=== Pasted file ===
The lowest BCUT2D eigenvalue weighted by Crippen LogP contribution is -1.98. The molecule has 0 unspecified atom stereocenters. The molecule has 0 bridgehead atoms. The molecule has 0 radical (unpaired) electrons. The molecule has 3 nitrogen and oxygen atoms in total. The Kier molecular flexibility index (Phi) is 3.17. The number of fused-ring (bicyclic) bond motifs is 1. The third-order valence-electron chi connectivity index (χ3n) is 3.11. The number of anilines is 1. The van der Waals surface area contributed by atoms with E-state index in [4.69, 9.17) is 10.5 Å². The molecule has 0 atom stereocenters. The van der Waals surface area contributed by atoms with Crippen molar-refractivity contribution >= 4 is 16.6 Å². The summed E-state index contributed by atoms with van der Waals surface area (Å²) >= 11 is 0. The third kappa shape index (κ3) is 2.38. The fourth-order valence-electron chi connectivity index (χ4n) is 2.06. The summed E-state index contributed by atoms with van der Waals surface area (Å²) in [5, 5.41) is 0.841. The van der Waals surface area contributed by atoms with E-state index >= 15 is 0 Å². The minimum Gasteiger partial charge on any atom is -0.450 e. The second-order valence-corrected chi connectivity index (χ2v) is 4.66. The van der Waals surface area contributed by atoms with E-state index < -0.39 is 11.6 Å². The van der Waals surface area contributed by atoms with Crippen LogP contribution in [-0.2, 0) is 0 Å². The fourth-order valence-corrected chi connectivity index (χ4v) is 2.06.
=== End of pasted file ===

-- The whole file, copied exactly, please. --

The lowest BCUT2D eigenvalue weighted by Crippen LogP contribution is -1.98. The molecule has 0 unspecified atom stereocenters. The molecule has 0 bridgehead atoms. The molecule has 0 radical (unpaired) electrons. The molecule has 3 nitrogen and oxygen atoms in total. The Kier molecular flexibility index (Phi) is 3.17. The number of fused-ring (bicyclic) bond motifs is 1. The third-order valence-electron chi connectivity index (χ3n) is 3.11. The number of anilines is 1. The van der Waals surface area contributed by atoms with E-state index in [4.69, 9.17) is 10.5 Å². The molecule has 0 atom stereocenters. The van der Waals surface area contributed by atoms with Crippen molar-refractivity contribution >= 4 is 16.6 Å². The summed E-state index contributed by atoms with van der Waals surface area (Å²) >= 11 is 0. The third kappa shape index (κ3) is 2.38. The fourth-order valence-electron chi connectivity index (χ4n) is 2.06. The summed E-state index contributed by atoms with van der Waals surface area (Å²) in [5, 5.41) is 0.841. The van der Waals surface area contributed by atoms with E-state index >= 15 is 0 Å². The minimum Gasteiger partial charge on any atom is -0.450 e. The second-order valence-corrected chi connectivity index (χ2v) is 4.66. The van der Waals surface area contributed by atoms with E-state index < -0.39 is 11.6 Å². The van der Waals surface area contributed by atoms with Crippen LogP contribution in [-0.2, 0) is 0 Å². The fourth-order valence-corrected chi connectivity index (χ4v) is 2.06.